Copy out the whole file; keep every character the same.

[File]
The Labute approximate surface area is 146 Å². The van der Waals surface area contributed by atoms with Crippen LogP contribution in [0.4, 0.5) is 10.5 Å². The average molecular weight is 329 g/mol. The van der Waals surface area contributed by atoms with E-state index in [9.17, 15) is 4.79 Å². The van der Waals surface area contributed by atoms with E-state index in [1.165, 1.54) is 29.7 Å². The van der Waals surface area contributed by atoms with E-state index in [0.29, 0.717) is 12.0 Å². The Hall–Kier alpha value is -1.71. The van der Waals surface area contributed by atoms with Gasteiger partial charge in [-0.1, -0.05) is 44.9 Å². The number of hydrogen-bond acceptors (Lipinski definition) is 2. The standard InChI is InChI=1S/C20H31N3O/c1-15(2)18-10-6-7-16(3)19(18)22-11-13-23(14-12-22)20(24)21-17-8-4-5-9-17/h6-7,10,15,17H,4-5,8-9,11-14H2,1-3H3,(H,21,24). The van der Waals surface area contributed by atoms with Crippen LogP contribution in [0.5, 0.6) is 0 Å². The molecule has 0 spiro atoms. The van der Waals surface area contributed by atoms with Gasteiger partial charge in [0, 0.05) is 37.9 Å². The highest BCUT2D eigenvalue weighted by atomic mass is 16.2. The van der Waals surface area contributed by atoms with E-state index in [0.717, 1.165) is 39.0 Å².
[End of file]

The Labute approximate surface area is 146 Å². The van der Waals surface area contributed by atoms with Crippen LogP contribution in [0.4, 0.5) is 10.5 Å². The average molecular weight is 329 g/mol. The van der Waals surface area contributed by atoms with E-state index in [9.17, 15) is 4.79 Å². The van der Waals surface area contributed by atoms with E-state index in [1.165, 1.54) is 29.7 Å². The van der Waals surface area contributed by atoms with E-state index in [0.29, 0.717) is 12.0 Å². The Hall–Kier alpha value is -1.71. The van der Waals surface area contributed by atoms with Gasteiger partial charge in [-0.1, -0.05) is 44.9 Å². The number of hydrogen-bond acceptors (Lipinski definition) is 2. The standard InChI is InChI=1S/C20H31N3O/c1-15(2)18-10-6-7-16(3)19(18)22-11-13-23(14-12-22)20(24)21-17-8-4-5-9-17/h6-7,10,15,17H,4-5,8-9,11-14H2,1-3H3,(H,21,24). The van der Waals surface area contributed by atoms with Crippen LogP contribution in [0.5, 0.6) is 0 Å². The molecule has 0 spiro atoms. The van der Waals surface area contributed by atoms with Gasteiger partial charge in [0, 0.05) is 37.9 Å². The highest BCUT2D eigenvalue weighted by atomic mass is 16.2. The van der Waals surface area contributed by atoms with E-state index in [0.717, 1.165) is 39.0 Å².